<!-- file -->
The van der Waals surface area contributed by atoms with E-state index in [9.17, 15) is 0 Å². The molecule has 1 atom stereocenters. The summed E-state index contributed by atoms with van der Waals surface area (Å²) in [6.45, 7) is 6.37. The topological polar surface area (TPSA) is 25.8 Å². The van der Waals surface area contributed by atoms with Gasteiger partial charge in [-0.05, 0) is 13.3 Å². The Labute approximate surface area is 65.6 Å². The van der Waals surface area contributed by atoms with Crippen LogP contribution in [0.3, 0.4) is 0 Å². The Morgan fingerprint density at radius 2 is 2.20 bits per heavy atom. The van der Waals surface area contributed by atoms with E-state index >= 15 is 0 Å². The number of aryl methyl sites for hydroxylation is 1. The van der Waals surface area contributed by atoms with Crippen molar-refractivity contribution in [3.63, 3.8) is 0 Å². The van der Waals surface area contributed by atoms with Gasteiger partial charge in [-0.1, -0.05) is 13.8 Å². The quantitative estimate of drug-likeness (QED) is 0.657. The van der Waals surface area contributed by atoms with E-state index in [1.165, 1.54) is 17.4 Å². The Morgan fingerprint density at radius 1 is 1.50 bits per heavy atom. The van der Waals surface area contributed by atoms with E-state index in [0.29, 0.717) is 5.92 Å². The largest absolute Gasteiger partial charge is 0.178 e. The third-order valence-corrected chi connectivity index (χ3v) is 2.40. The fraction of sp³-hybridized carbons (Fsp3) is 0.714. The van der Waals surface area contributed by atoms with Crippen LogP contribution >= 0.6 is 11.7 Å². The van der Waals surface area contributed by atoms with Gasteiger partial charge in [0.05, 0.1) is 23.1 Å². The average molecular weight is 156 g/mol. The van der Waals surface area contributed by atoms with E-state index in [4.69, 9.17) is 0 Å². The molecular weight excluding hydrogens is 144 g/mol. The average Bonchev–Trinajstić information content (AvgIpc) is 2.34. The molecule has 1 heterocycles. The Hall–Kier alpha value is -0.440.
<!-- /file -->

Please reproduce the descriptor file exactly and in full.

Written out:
The van der Waals surface area contributed by atoms with E-state index in [9.17, 15) is 0 Å². The molecule has 1 atom stereocenters. The summed E-state index contributed by atoms with van der Waals surface area (Å²) in [6.45, 7) is 6.37. The topological polar surface area (TPSA) is 25.8 Å². The van der Waals surface area contributed by atoms with Gasteiger partial charge in [-0.05, 0) is 13.3 Å². The Labute approximate surface area is 65.6 Å². The van der Waals surface area contributed by atoms with Crippen LogP contribution in [0.3, 0.4) is 0 Å². The Morgan fingerprint density at radius 2 is 2.20 bits per heavy atom. The van der Waals surface area contributed by atoms with E-state index >= 15 is 0 Å². The number of aryl methyl sites for hydroxylation is 1. The van der Waals surface area contributed by atoms with Crippen molar-refractivity contribution in [3.63, 3.8) is 0 Å². The van der Waals surface area contributed by atoms with Gasteiger partial charge in [-0.1, -0.05) is 13.8 Å². The quantitative estimate of drug-likeness (QED) is 0.657. The van der Waals surface area contributed by atoms with E-state index in [1.165, 1.54) is 17.4 Å². The Morgan fingerprint density at radius 1 is 1.50 bits per heavy atom. The van der Waals surface area contributed by atoms with E-state index in [0.29, 0.717) is 5.92 Å². The largest absolute Gasteiger partial charge is 0.178 e. The third-order valence-corrected chi connectivity index (χ3v) is 2.40. The fraction of sp³-hybridized carbons (Fsp3) is 0.714. The van der Waals surface area contributed by atoms with Crippen LogP contribution >= 0.6 is 11.7 Å². The van der Waals surface area contributed by atoms with Gasteiger partial charge in [0.05, 0.1) is 23.1 Å². The average molecular weight is 156 g/mol. The van der Waals surface area contributed by atoms with E-state index in [4.69, 9.17) is 0 Å². The molecular weight excluding hydrogens is 144 g/mol. The average Bonchev–Trinajstić information content (AvgIpc) is 2.34. The molecule has 1 heterocycles. The Hall–Kier alpha value is -0.440.